Legislature(2001 - 2002)
02/21/2001 03:35 PM RES
* first hearing in first committee of referral
= bill was previously heard/scheduled
= bill was previously heard/scheduled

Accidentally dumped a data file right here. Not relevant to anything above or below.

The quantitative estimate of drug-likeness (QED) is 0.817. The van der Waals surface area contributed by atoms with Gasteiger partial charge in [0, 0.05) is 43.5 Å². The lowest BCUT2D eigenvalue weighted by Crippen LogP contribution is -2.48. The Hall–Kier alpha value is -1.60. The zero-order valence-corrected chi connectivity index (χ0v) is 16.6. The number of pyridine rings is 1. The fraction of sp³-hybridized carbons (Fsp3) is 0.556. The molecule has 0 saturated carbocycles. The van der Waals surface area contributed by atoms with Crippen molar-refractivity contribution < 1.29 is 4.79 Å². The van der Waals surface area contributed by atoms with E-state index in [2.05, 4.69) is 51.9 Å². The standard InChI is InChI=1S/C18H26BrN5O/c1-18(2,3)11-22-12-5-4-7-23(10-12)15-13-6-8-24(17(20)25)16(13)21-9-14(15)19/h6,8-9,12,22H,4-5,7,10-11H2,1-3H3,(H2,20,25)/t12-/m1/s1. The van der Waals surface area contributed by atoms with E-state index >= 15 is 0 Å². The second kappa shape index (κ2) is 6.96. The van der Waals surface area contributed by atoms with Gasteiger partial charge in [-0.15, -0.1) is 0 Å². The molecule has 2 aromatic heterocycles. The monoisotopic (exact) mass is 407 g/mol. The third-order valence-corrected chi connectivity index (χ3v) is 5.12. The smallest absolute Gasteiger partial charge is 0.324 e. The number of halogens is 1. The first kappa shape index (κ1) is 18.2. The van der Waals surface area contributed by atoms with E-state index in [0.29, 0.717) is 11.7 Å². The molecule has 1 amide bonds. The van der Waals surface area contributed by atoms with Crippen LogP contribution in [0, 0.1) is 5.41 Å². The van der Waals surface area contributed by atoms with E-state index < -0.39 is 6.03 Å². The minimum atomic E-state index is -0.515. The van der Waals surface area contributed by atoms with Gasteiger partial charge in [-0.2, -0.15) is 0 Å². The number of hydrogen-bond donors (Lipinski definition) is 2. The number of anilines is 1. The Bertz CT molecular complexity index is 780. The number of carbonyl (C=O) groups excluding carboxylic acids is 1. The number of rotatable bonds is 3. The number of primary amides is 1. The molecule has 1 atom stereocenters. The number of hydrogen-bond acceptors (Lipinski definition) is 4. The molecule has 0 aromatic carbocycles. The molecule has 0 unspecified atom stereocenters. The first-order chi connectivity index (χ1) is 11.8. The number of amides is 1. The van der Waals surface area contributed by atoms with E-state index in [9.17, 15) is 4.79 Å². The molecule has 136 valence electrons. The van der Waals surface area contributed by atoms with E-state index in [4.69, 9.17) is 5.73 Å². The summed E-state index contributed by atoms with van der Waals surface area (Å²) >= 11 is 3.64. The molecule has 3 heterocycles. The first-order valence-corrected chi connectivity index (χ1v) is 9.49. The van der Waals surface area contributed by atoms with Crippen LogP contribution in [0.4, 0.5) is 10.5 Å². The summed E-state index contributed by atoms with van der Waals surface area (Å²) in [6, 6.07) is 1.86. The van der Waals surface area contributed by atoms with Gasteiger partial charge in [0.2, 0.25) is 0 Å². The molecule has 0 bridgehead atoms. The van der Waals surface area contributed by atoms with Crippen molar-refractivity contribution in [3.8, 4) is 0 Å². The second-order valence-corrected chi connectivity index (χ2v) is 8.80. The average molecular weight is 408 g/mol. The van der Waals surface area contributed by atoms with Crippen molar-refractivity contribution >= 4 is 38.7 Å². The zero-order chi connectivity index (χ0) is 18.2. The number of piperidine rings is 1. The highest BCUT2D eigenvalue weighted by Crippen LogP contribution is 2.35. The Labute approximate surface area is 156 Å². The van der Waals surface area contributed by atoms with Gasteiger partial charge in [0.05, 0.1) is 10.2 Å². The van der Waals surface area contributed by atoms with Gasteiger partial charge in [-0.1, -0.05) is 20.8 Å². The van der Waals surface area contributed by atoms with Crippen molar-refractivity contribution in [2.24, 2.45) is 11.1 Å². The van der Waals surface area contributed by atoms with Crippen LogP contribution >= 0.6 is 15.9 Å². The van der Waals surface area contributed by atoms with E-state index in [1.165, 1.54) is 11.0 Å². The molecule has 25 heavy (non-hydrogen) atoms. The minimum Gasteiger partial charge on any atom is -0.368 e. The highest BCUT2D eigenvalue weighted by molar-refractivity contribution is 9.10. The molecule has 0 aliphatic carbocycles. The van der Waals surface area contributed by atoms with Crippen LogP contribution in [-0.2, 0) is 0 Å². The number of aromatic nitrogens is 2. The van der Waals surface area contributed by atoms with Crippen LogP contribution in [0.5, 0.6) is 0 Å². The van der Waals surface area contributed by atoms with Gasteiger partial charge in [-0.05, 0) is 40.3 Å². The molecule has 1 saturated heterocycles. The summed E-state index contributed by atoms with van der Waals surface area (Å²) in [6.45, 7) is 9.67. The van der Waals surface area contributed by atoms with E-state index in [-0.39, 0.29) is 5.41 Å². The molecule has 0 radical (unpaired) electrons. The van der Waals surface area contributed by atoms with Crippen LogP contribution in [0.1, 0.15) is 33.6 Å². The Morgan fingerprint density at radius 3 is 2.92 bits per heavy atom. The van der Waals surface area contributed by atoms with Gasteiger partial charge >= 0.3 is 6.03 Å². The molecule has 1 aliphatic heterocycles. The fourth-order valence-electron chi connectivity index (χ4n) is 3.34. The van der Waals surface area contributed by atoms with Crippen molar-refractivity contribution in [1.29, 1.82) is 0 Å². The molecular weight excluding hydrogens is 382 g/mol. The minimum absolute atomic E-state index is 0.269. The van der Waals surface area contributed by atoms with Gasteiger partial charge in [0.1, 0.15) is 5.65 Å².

ALASKA STATE LEGISLATURE SENATE RESOURCES COMMITTEE February 21, 2001 3:35 p.m. MEMBERS PRESENT Senator John Torgerson, Chair Senator Drue Pearce, Vice Chair Senator Pete Kelly Senator Robin Taylor Senator Kim Elton Senator Georgianna Lincoln MEMBERS ABSENT Senator Rick Halford COMMITTEE CALENDAR SENATE BILL NO. 77 "An Act repealing the exception that applies to collection and payment of interest of $150 or less on royalty or net profit share underpayments and overpayments; and providing for an effective date." MOVED SB 77 OUT OF COMMITTEE CS FOR HOUSE JOINT RESOLUTION NO. 7(RES) Urging the United States Congress to pass legislation to open the coastal plain of the Arctic National Wildlife Refuge, Alaska, to oil and gas exploration, development, and production. MOVED CS HJR 7(RES) OUT OF COMMITTEE PREVIOUS COMMITTEE ACTION SB 77 - No previous action to consider. HJR 7 - No previous action to consider. WITNESS REGISTER Mr. Darwin Peterson Staff to Senator Torgerson State Capitol Bldg. Juneau AK 99811 POSITION STATEMENT: Commented on SB 77. Mr. Mark Meyers, Director Division of Oil and Gas Department of Natural Resources 550 W 7th, Ste 800 Anchorage AK 99501 POSITION STATEMENT: Supported SB 77. Representative Beverly Masek State Capitol Bldg. Juneau AK 99811 POSITION STATEMENT: Sponsor of HJR 7. Mr. Ed Grasser Staff to Representative Masek State Capitol Bldg. Juneau AK 99811 POSITION STATEMENT: Commented on HJR 7. Mr. John Schoen Audubon Alaska 308 G St, #217 Anchorage AK 99501 POSITION STATEMENT: Commented on HJR 7. Ms. Adeline Raboff No address provided Fairbanks AK POSITION STATEMENT: Opposed HJR 7. Ms. Sue Schrader Alaska Conservation Voters Alaska Conservation Alliance P.O. Box 22151 Juneau AK 99802 POSITION STATEMENT: Opposed HJR 7. ACTION NARRATIVE TAPE 01-15, SIDE A Number 001 SB 77-NET PROFIT SHARE UNDER/OVERPAYMENTS CHAIRMAN JOHN TORGERSON called the Senate Resources Committee meeting to order at 3:35 p.m. and announced SB 77 to be up for consideration. MR. DARWIN PETERSON, Staff to Senator Torgerson, sponsor, said, In 1998, the Legislature enacted AS 38.05/135(g), exempting the Department of Natural Resources from calculating interest on small over or underpayments of royalty if the interest is $150 or less. The cost of calculating these small over/underpayments was more than the interest received or credit applied. Prior to 1998, DNR was calculating these small payments manually. For the 12 months prior to October 31m 2000, the state processed 1716 royalty filings where interest amounts were between a negative $150 and a positive $150. The net amount of these under/overpayments was a positive $4,096. The effort of calculating, processing and tracking interest for small under/overpayments was not cost effective for either oil companies or the state. With the advent of the state's new Oil and Gas Royalty Accounting system, all interest is calculated electronically. Also, most royalty payers are using mainframe computer systems and sending their royalty reports electronically. The failure to repeal AS 38.05.135(g) would require the Department and royalty payers to reprogram their computer systems to not compute under or overpayments of interest less than $150. The sophisticated computer systems used by the royalty payers and the state are now able to quickly compute the interest owed on even the smallest under or overpayment. All the royalty payments are automatically summed together and one wire transfer is used for payment. The repeal of AS 38.05.135(g) will solve the problem of the administrative burden on the part of the royalty payers and the state to manually track very small amounts of interest. It is an unnecessary expense to reprogram computer systems to handle separate interest calculations for these small amounts of interest, especially when a much easier option is available. MR. MARK MEYERS, Director, Division of Oil and Gas, supported SB 77 because it provides a more complete and accurate answer and involve less work and it will be revenue neutral in the long run. He thought the lessees would support the bill as well. CHAIRMAN TORGERSON noted the committee had a letter of support from Mr. Geoffrey Stein, Associate General Tax Counsel, BP. SENATOR PEARCE moved to pass SB 77 from committee with the accompanying fiscal note and individual recommendations. There were no objections and it was so ordered. HJR 7-ENDORSING ANWR LEASING CHAIRMAN TORGERSON announced HJR 7 to be up for consideration. REPRESENTATIVE MASEK, sponsor, said: Opening the coastal plain to oil and gas exploration and development is supported by a majority of Alaskans including those who live close to the coastal plain. One of the leading arguments made against opening ANWR that is made by environmental preservationists concern the health of the Porcupine Caribou herd. Records indicate that concern may be overstated as the Central Arctic Caribou herd has prospered since development at Prudhoe Bay has taken place. Furthermore, most biologists have not offered any conclusions that development would be detrimental. That herd has survived development at Prudhoe Bay, but it has grown since it was opened. REPRESENTATIVE MASEK said that production at Prudhoe Bay is declining and ANWR might represent our best opportunity to locate and recover sizeable reserves of oil. It is in our financial and best interest as a state to provide opportunities to extend oil production and use of the existing infrastructure. It has been said that reserves we locate in ANWR may only provide six months of oil given America's current rate of consumption. Alaskans should not look at this opportunity that way. A discovery in ANWR would provide years of good jobs for Alaskan and it would insure that the state treasury continues to receive oil revenues for a much longer period. Both jobs and state revenues are something that other industries cannot replace, at least not at the current levels provided by the oil industry. With the election of President Bush and continued control of Congress by Republicans, Alaska has its best chance right now to persuade the federal government and the American public to open ANWR. With the energy problems California is experiencing along with the increase in energy costs across the nation over the past year, Alaska has a window of opportunity to convince the American public that exploration and development in ANWR would be in the nation's best interests. We should take advantage of that opportunity. SENATOR LINCOLN said her district covers Arctic Village and Venetie where the Porcupine Caribou herd is part of their life. They have been consistent with their concern for the core area for calving and that they might move from there. She asked how she would respond to those concerns. REPRESENTATIVE MASEK said her point was valid, but since the pipeline opened over 20 years ago, the caribou herd has and continues to prosper. Biologist are saying that the pipeline is good in that area, because in some cases the caribou go to it to get in the shade and in some cases they go up on the gravel beds where there is a wind and they can get away from the bugs. She is under the impression the Gwich'in people have applied for permits in the past around Kaktovik and they did not find any oil, so it seems a contradiction if they are saying the caribou are not being protected. If they had found oil, they would have developed it. "If the caribou herd was in decline, we would have to look at it differently." SENATOR LINCOLN said that Arctic Village and Venetie never applied for any oil exploration for themselves. She has also witnessed the caribou under the pipeline and the buildings, but she can't get to them there. She didn't know if their migration had changed due to the pipeline. She is very concerned for the migration pattern of this Porcupine Caribou herd. Her mother told her when she grew up in Rampart that you could almost walk across the backs of the caribou that were bank to bank in the Yukon River that went right through their village. In her lifetime, Senator Lincoln said, she hadn't seen those caribou at all, although she has heard there is a herd of about 25 that is 30 miles below Rampart. SENATOR LINCOLN appreciated the improvements in HJR 7 recognizing how much her villages depend on the caribou for their livelihood, but she could not support it because of just knowing the area and how much it could possibly have a negative affect on the lives of the people there. REPRESENTATIVE MASEK responded that she understood Senator Lincoln's concerns and she also thought protecting the animals was important. There were a lot of moose in the area she grew up in and couldn't say the oil effected them. She pointed out that a number of Senator Lincoln's constituents work for the oil companies and she is on the Doyon Board which has a drilling rig on the Slope. Opening up ANWR would open up more possibilities for her constituents. Number 1100 CHAIRMAN TORGERSON asked why there was a "no more clause." He thought it might cloud the issue as well as the 9010 part telling Congress we might be coerced into accepting something we don't want to. REPRESENTATIVE MASEK replied that issue had been discussed in the House Resource Committee and she felt it was an important message to send to Congress. CHAIRMAN TORGERSON replied that he didn't disagree, but he thought it might cloud the main message, which is to open up ANWR. The resolution gets into wilderness areas, the no more clauses, and the 9010. REPRESENTATIVE MASEK said she didn't know if it would get to the Delegation in time to deliver it to the Energy Council before it met in D.C. if they would start changing it. SENATOR TAYLOR noted that on the bottom of page 2 she addresses the concerns of the Porcupine Caribou herd, but on page 3, line 12 the same thing is restated and is coupled with the concept of using the state's workforce to the maximum extent possible. It seemed like an odd combining of the two. MR. ED GRASSER, staff to Representative Masek, explained that to a large extent this was the same resolution that passed last year, although the House changed parts of it. One "whereas" was taken out because it was no longer timely. SENATOR TAYLOR noted that back in the 70's everyone thought the Central Arctic Caribou herd would be hurt by the pipeline, but all the statistics he has heard say that herd is 7 to 9 times greater today since the building of the pipeline. He asked if there was any factual basis for the concerns that have been expressed about the Porcupine Caribou herd. MR. GRASSER replied that he had discussed that issue with Pat Volcanberg, ADF&G who said that the normal rule of thumb has been to err on the side of caution if you don't have scientific data. It appears that most caribou herds throughout Alaska would be able to sustain the development in ANWR because they traditionally change their migration routes. However, biologists just aren't sure. SENATOR TAYLOR said he wasn't questioning the validity of a concern. He was questioning the basis for it. There must be some basis for it in fact. He thought evidence in the form of the Central Arctic Caribou herd actually increasing 7 to 9 times after the pipeline was built would indicate that the facts are that if you build another pipeline, you will probably help the caribou in that area, not hurt them. MR. GRASSER said he wasn't aware of any evidence. SENATOR ELTON said he thought it was interesting that as part of the packet there were two documents; one was an overview by Ken Whitten, retired ADF&G Research Biologist, which noted: The Porcupine Caribou herd far exceeds the Central Arctic herd in importance as a regional subsistence resource and the preferred coastal plain habitats in the Arctic Refuge are much narrower than the range of the Central Arctic herd and the disturbances so far have only displaced Central Arctic caribou and other coastal plain inhabitants - a few predators. But if a similar special displacement, and he acknowledges that there was a displacement of the Central Arctic herd, which would occur in the Arctic Refuge, caribou would be driven to foothills and mountains with more abundant predators and/or lower quality forage and consequently, that herd may not fare as well as the Central Arctic herd did, apparently. SENATOR ELTON pointed out another document from some biologists, both active and inactive. He thought it was clear there is some dispute about what might happen. MR. JOHN SCHOEN, senior scientist, Audubon Alaska, said prior to working for Audubon, he spent 20 years as a wildlife biologist for the ADF&G. While there, he supervised research work on ANWR in 1989 and 90, including work by Ken Whitten. He serve as an affiliate professor of wildlife biology at UAA. MR. SCHOEN urged caution regarding oil development and its effects on the wildlife and wilderness within the coastal plain of ANWR saying: The Refuge is the United States' only conservation unit that encompasses an intact arctic ecosystem. In 1960, when the original Arctic National Wildlife Range was established, the purposes for its establishment were for preserving the areas unique wildlife, wilderness and recreation values. MR. SCHOEN read an excerpt of a letter signed by over 250 North American scientists including 60 Alaskan scientists regarding the Arctic Refuge: Five decades of biological study and scientific research has confirmed that the coastal plain of the Arctic Refuge forms a vital component of the biological diversity of the Refuge and merits the same kind of permanent safeguards and precautionary management as the rest of the original conservation units. In contrast to the broad coastal plain to the west, the coastal plain in the Refuge is much narrower, from 15 - 40 miles to the Brooks Range. This unique compression of habitat concentrates the occurrence of a wide variety of species, including polar bears, grizzly bears, wolves, caribou, musk ox and more than 130 migratory birds. The coastal plain provides essential calving and post-calving habitat to the Porcupine Caribou herd. The Gwich'in Nation of Alaska and Canada depends upon the sustained productivity of the Porcupine herd and are justifiably concerned about security. Extensive research on the Central Arctic herd at Prudhoe Bay indicates that there have, indeed, been appreciable losses of preferred calving and summer habitats in response to petroleum development. MR. SCHOEN continued: Biologists have also identified conservation concerns with other wildlife populations in the Arctic Refuge including polar bears, musk oxen and snow geese. Based on our collective experience and understanding of the cumulative affects of oil and gas exploration and development on Alaska's North Slope, we do not believe the impacts have been adequately considered for the Arctic Refuge and mitigation without adequate data on this complex ecosystem is unlikely. MR. SCHOEN added that they do not think this issue is just a simple issue of mitigating impacts to caribou, but it's more a fact of safeguarding the entire ecological integrity of the Refuge including the coastal plain, which is largely the biological heart of the Refuge. He agreed with others that there is a high degree of uncertainty and a need for precautionary measures. Number 1800 SENATOR PEARCE said the Porcupine Caribou herd had been under minute research for quite a few years in terms of calving areas. Calving did not always take place in the heart of the calving grounds in the 1002 area, rather, in some years the snow was deep and the calving took place further up the mountain. She asked if there was research that the sustained productivity of the herd was less in those years. MR. SCHOEN replied that he thought there were only two out of the 8 to 10 closely monitored years that the Porcupine herd did not calve in the "core calving area" within the 1002 area. There are concerns that if they go further up the foothills, they're in an area that won't provide as valuable or nutritious forage and that area is more prone to higher density of predators, including grizzly bears and wolves. SENATOR PEARCE said she thought there were more than two years out of 10 that the primary calving was not in that core area and didn't think there was any scientific research showing there was less sustained productivity in those years. She noted that the letter Mr. Schoen referenced was based on research that was done before 1991 and does not include some of 90's when some of the calving happened outside of the core area. CHAIRMAN TORGERSON commented that the Canadian Gwich'in argument is starting to carry less weight with him when they are starting to sell drilling rights on their land and building pipelines. MS. ADELINE RABOFF, Fairbanks, said she was born and raised in the Arctic village of Fort Yukon. She does not agree with this resolution at all. She wanted to see ANWR maintained as a wilderness. Any development there would be detrimental to the wildlife. She mentioned that persistent pollutants contribute to global warming and are detrimental to fish and waterfowl, as well. A lot of water would be taken from the lakes and rivers causing more impacts. SENATOR LINCOLN asked her if the Porcupine Caribou herd changed its migratory patterns or something happened in the core calving area, what would be the impact upon Arctic Village and Venetie. MS. RABOFF answered that it would probably create a real hardship. In approximately 1950, the Porcupine Caribou herd was in the Sheenjek Valley and all the calves died. [indisc.] MS. SUE SCHRADER, Alaska Conservation Voters and Alaska Conservation Alliance, said they are sister, nonprofit organizations dedicated to protecting Alaska's environment through public education and advocacy. They represent over 35,000 registered Alaskan voters. Their members are concerned with the energy distribution problems going on in California and the effect they are having on the national economy, but they don't think opening ANWR to exploration and drilling is the answer to the current situation. MS. SCHRADER reminded the committee that there are thousands of Alaskans who are joined by hundreds of thousands of Americans and they are all opposed to opening the Refuge. They have a variety of reasons. "It is disingenuous to lead the American people to believe that we can drill our way to oil independence," she said. The amount of oil there is a debate. The U.S. contains about five percent of the world's population and yet every year we use 25 percent of the world's produced oil. We are not going to be satisfied by simply opening the Refuge. She said seeing pictures of caribou rubbing themselves on the pipeline does not accurately portray the impacts of oil development on the North Slope. The impacts that Prudhoe Bay have caused on caribou are scientifically documented Ms. Schrader said. Also, resources vital to the subsistence lifestyle and all the North Slope should be protected. There should be scientific evidence proving that oil exploration and drilling will not impact the caribou and other resources that the Gwich'in depend on before ANWR is opened. Not doing that clearly makes opening ANWR a human rights issue. She hoped they would take time to read the letter that 200 scientists signed so they could have an understanding of why so many Alaskan and Americans are going to fight very hard to protect ANWR. MS. SCHRADER commented about the Porcupine Caribou herd that a letter dated December 11 states that in four of the past 30 years the caribou have not calved on the coastal plain. The scientific articles substantiating that claim are attached to that letter. SENATOR LINCOLN asked if there was research she could site that would answer Senator Taylor's concerns. MS. SCHRADER responded that Senator Elton pointed him in the right direction to Ken Whitten's article. TAPE 01-15, SIDE B MS. SCHRADER said it states that there are 5,000 caribou roughly in the mid 1970s when oil development first started and in the year 2000 it is 27,000. She said the scientific articles are listed there and could be found at the Juneau Library. SENATOR TAYLOR clarified that he had reviewed the referenced documents and he said that the "scientists" who signed the letter weren't all scientists. Most of them were managers of environmental organizations. Mr. Whitten doesn't even start looking at the herd until the mid-70s when the herd was less than 5,000. He had asked if there was any historic or factual basis for the concerns expressed on adversely impacting a caribou herd. MS. SCHRADER responded that she had a scientific article that she would provide him. SENATOR TAYLOR moved to pass CSHJR 7(RES)am from committee with individual recommendations. SENATOR KELLY objected for purposes of discussion and asked if there was an outdated section that needed to be taken out. CHAIRMAN TORGERSON said he thought there was testimony that it was already taken out. SENATOR TAYLOR mentioned a typographic error that the drafters could clean up on page 3, line 12. That was so ordered. SENATOR KELLY removed his objection. SENATOR LINCOLN objected for purposes of discussion. She always has difficulty with weasel words like "maximum extent possible" on page 3, line 12 where it says "and uses the state's work force to the maximum extent possible;" She said it doesn't mean anything and she doesn't like to see that kind of language in a resolution. The last "Further Resolved" was new language from last year. After noting those things, she said she wasn't supporting the resolution anyway, but would remove her objection. CHAIRMAN TORGERSON said that without objection, CSHJR 7(RES)am moved from committee with individual recommendations and the accompanying fiscal note. CHAIRMAN TORGERSON adjourned the meeting at 4:30 p.m.